Dean Jones (actor)

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Dean Jones
Born Dean Carroll Jones
(1931-01-25) January 25, 1931 (age 84)
Decatur, Alabama, United States
Occupation Actor, singer
Years active 1956–present
Spouse(s) Mae Entwisle Jones (1954-1970) (divorced)
Lory Patrick Jones (1973-present)

Dean Carroll Jones (born January 25, 1931) is an American actor. Jones is best known for his light-hearted leading roles in several Walt Disney movies between 1965 and 1977, most notably The Love Bug.

Early years[edit]

Dean Carroll Jones was born in Decatur, Alabama, to Andrew Guy Jones, a traveling construction worker, and Nolia Elizabeth White Jones.[1] As a student at Decatur's Riverside High School Jones had his own local radio show, Dean Jones Sings.[2] Jones served in the United States Navy during the Korean War, and after his discharge worked at the Bird Cage Theater at Knott's Berry Farm in Buena Park, California.

Jones attended Asbury University in Wilmore, Kentucky, as a member of its Class of 1953, but did not graduate. The university, however, awarded him an honorary degree in 2002, and he spoke at the ceremony for the dedication of Asbury's Andrew S. Miller Center for Communications Arts on March 4, 2011.[3]


After appearing in minor film and television roles, Jones made his Broadway debut (along with Jane Fonda) in the 1960 play There Was a Little Girl. He stepped into the role in Boston, Massachusetts on only one day's notice.[4] In 1960 he also played Dave Manning in the Broadway comedy Under the Yum-Yum Tree, a role which he repeated in the 1963 movie version starring Jack Lemmon.

After achieving success in film and television, Jones was set to return to Broadway as the star of Stephen Sondheim's new musical Company. Shortly after opening night, Jones withdrew from the show, due to stress that he was undergoing from ongoing divorce proceedings. Director Harold Prince agreed to replace him with Larry Kert if Jones would open the show and record the cast album. Jones agreed, and his performance is preserved on the original cast album (although it was Larry Kert who received the Tony nomination for Best Actor in a Musical).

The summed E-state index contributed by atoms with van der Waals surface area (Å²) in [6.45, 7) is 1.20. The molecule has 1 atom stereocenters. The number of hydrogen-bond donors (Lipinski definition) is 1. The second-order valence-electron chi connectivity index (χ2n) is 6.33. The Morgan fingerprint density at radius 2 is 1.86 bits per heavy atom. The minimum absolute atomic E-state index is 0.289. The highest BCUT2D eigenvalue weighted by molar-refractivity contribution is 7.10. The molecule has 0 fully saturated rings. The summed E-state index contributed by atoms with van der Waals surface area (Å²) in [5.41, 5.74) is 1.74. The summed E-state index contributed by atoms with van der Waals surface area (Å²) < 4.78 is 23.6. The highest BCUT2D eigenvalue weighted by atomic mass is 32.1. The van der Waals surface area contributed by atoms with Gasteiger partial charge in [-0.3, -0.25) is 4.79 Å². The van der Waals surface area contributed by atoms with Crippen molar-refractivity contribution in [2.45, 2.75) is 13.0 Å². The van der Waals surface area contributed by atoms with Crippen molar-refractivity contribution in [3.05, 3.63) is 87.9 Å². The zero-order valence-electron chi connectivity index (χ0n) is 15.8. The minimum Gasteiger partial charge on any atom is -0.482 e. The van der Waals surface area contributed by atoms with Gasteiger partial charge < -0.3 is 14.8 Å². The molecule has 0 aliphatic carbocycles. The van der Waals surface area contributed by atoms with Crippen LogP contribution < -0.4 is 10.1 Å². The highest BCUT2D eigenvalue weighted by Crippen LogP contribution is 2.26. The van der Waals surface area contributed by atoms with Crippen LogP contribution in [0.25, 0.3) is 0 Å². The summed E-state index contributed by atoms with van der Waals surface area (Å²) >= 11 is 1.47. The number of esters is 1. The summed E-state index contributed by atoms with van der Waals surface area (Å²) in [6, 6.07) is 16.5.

In 1986, Jones, by then having become a Christian, starred in Into the Light, a musical about scientists and the Shroud of Turin, which closed four days after it opened. He had far more success touring in the one-man show St. John in Exile as the last surviving Apostle of Jesus Christ, reminiscing about his life while imprisoned on the Greek island of Patmos. A performance was filmed in 1986. He made one more Broadway appearance, in 1993, at the Vivian Beaumont Theater, in a special two-day concert staging of Company featuring most of the original Broadway cast.

Television and film[edit]

Guest stars for the premiere episode of The Dick Powell Show, "Who Killed Julie Greer?" Standing, from left: Ronald Reagan, Nick Adams, Lloyd Bridges, Mickey Rooney, Edgar Bergen, Jack Carson, Ralph Bellamy, Kay Thompson, Dean Jones. Seated, from left, Carolyn Jones and Dick Powell.

Jones started his film career by signing a contract at MGM, beginning with a small role as a soldier in Somebody Up There Likes Me and he later played disc jockey Teddy Talbot in the 1957 Elvis Presley film Jailhouse Rock. He portrayed a soldier in both Imitation General (1957) with Glenn Ford and Never So Few (1959) with Frank Sinatra.

On November 22, 1960, Jones had a major role in the episode "Red Sand" of ABC's Stagecoach West. He portrayed Joe Brady, one of two outlaws, with Harold J. Stone as Tanner. They are trapped during a sandstorm in a frontier house with series stars Robert Bray and Richard Eyer as Simon and Davey Kane, respectively. The outlaws are sought by the United States Army for armed robbery and the death of two guards. The young woman of the house, Martha Whitlock, played by Diana Millay, was recently deserted by her husband. She becomes attracted to Jones' character, who considers himself a failure since he had been orphaned at an early age. In the story line, it is determined that Brady is not guilty of the robbery and shooting of the guards but is culpable as an accessory after the fact.[5]